The Breadboard Block allows you to interface various peripherals. It's a very versatile block in that you can get readings from a wide range of sensors as well as control things like LEDs or buzzers.
You can insert the Breadboard Block into the Workspace of the Kitsunei Creator by opening the Quick Menu and selecting the Breadboard Block in the Hardware Blocks Menu.
To begin configuring the pins open the Properties Panel of the Breadboard Block by clicking on the gear icon under the block.
In the Properties Panel select the Custom Settings drop down and click the Visual Map button. This will open the Pin Configuration window.
When using you Breadboard Block it is useful to know the pinouts of the the peripheral you are trying to use. Either check out the Arduino Modules to see the the pinouts or use the specific data-sheet for your sensor. Once you know the corresponding pin mode required for each pin of you sensor it is time to configure the pins on the Breadboard Block.
To configure your pins follow the steps below:
- Select the pin on the Breadboard Block image.
- From the Pin Modes drop down menu select your desired pin mode.
- Click the Save button to set the pin mode for the selected pin. BE CAREFUL. Not saving and clicking on the next Pin will lose your changes.
You are able to switch sides of the Breadboard Block by clicking the switch in the bottom left corner of the window.
Each pin has a different set of possible pin modes that can be accessed within the Pin Configuration. The layout of the Breadboard Block and corresponding pin modes are shown below:
A small explanation of each of the pin modes has been collated in the table below:
|Pin Mode||Action/Input||What it does|
|Disabled||N/A||Disables the pin.|
|Input||Input||Used to read digital values (1s and 0s)|
|InputPullUp||Input||Reads digital values and has an internal resistor connected to +3.3V. The default value is always 1.|
|PulseOutHigh||Action||Generates a HIGH pulse (+3.3v) for the specified amount of microseconds. Use a value gate in the Logic Maker to define the pulse time|
|PulseInHigh||Input||Measures the number of microseconds the pin remains in HIGH state (requires a pulldown resistor)|
|PulseInLow||Input||Measures the number of microseconds the pin remains in LOW state|
Produces digital values 1s and 0s, where 1 is +3.3V and 0 is the ground line
Additional input: Default State (0 or 1)
You are able to choose if an event will push the pin high or low.
Generates a "Pulse Width Modulation" with a default Duty Cycle of 50%
Additional input: Period (in microseconds)
By changing the period you can alter the frequency of your square wave.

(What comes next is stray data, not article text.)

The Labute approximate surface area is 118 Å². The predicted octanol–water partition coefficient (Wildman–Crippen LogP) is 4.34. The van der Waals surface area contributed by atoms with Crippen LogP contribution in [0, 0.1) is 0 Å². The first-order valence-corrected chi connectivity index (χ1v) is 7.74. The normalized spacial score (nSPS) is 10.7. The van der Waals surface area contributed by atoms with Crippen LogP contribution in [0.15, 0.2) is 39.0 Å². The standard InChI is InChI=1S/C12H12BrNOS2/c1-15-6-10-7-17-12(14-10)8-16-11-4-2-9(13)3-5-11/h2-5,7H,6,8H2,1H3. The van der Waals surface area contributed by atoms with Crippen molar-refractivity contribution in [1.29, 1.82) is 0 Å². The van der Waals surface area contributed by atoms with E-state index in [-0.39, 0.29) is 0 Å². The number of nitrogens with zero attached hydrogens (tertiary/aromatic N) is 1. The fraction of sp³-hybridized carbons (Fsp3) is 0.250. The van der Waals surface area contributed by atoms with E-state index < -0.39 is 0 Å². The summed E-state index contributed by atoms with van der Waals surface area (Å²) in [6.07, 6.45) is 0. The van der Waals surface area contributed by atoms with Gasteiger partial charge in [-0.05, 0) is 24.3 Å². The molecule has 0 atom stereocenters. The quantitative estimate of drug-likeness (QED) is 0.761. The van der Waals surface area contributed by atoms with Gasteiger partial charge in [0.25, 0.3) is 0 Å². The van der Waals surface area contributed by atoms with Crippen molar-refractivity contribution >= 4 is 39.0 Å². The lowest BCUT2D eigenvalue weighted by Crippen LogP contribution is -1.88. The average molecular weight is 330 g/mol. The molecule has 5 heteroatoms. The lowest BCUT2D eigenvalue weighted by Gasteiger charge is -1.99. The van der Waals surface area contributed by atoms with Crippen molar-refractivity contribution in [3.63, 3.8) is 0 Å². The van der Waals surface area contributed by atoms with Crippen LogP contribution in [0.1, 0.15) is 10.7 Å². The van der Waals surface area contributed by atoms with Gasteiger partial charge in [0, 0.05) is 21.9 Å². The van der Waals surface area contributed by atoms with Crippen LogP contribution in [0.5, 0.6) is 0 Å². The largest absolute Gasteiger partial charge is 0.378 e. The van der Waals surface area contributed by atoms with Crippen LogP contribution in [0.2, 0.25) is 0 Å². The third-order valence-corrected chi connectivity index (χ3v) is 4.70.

|Vcc||N/A||Connected to +3.3V internally|
|Gnd||N/A||Connected to the ground line|
Reads the voltage presented in the pin from 0 to 3.3V, where the maximum value is equivalent to 65535. You can read this value from the Logic Maker
Additional input: Trigger Mode
By changing the trigger mode it will allow you to change when information is sent to the logic maker.
-Always: The sensor readings will always be sent to the Logic Maker
-GreaterThan: Data will only be sent to the Logic Maker if it is greater than the specified value (0-65535)
-LessThan: Data will only be sent to the Logic Maker if it is equal to the specified value (0-65535)
-Equal: Data will only be sent to the Logic Maker if it is equal to the specified value (0-65535)
-NotEqual: Any time the data is not equal to the specified value (0-65535) data will be sent to the Logic Maker
-ChangeBy: If the readings change by the specified value they will be sent to the Logic Maker
These two pins must be used together to send and receive data using the i2c protocol. To use these pins you will need to use the Script Block and the hardware APIs.
I2cSDA: I2C Data Line.
I2cSCL: I2C Clock Line.
Sensor Configuration Example
We will take the moisture sensor below as an example. You should see labels located next to each of the pins. For the moisture sensor below you should be able to see an S, + and -.
These indicate what each of the pins do. In most cases sensors will be labelled with either a Vcc or + for the power input and a - or Gnd for the zero voltage point. All sensors require power so they will always need to be connected to Vcc and Gnd to get power.
Next is to figure out what the S needs to be configured as. S can be interpreted as signal, but we are still unsure how the signal is being sent. We can try and figure it out by looking at the datasheet. If you check the document you should be able to see that on the second page it says:
Sensor type: Analog
Since it is an analog sensor we can use an AnalogIn pin mode. Now that we know all our pin modes we can choose where we want to place our sensor in the Breadboard Block. The table below shows the pin modes and order of the pins.
You will need to look at the Pin Layout in the previous section and check where you can place your sensor. Make sure that each pin is able to be set to its correct pin mode next to each other.
You should be able to see that there are three possible places that the sensor can be put in. The table below shows the three positions and the pin modes.
You can now follow the process the set up each of your pins and your sensor should work in the Logic Maker.
The table below summarises the pin modes for labelled sensors:
|Sensor Label||Pin Mode Configuration|
|Vcc or +||Vcc|
|Gnd or -||Gnd|
|Other||You will have to check the data sheet to figure out which pin mode is required|
Check out the Arduino Modules page see some examples of sensors you can connect up to your breadboard.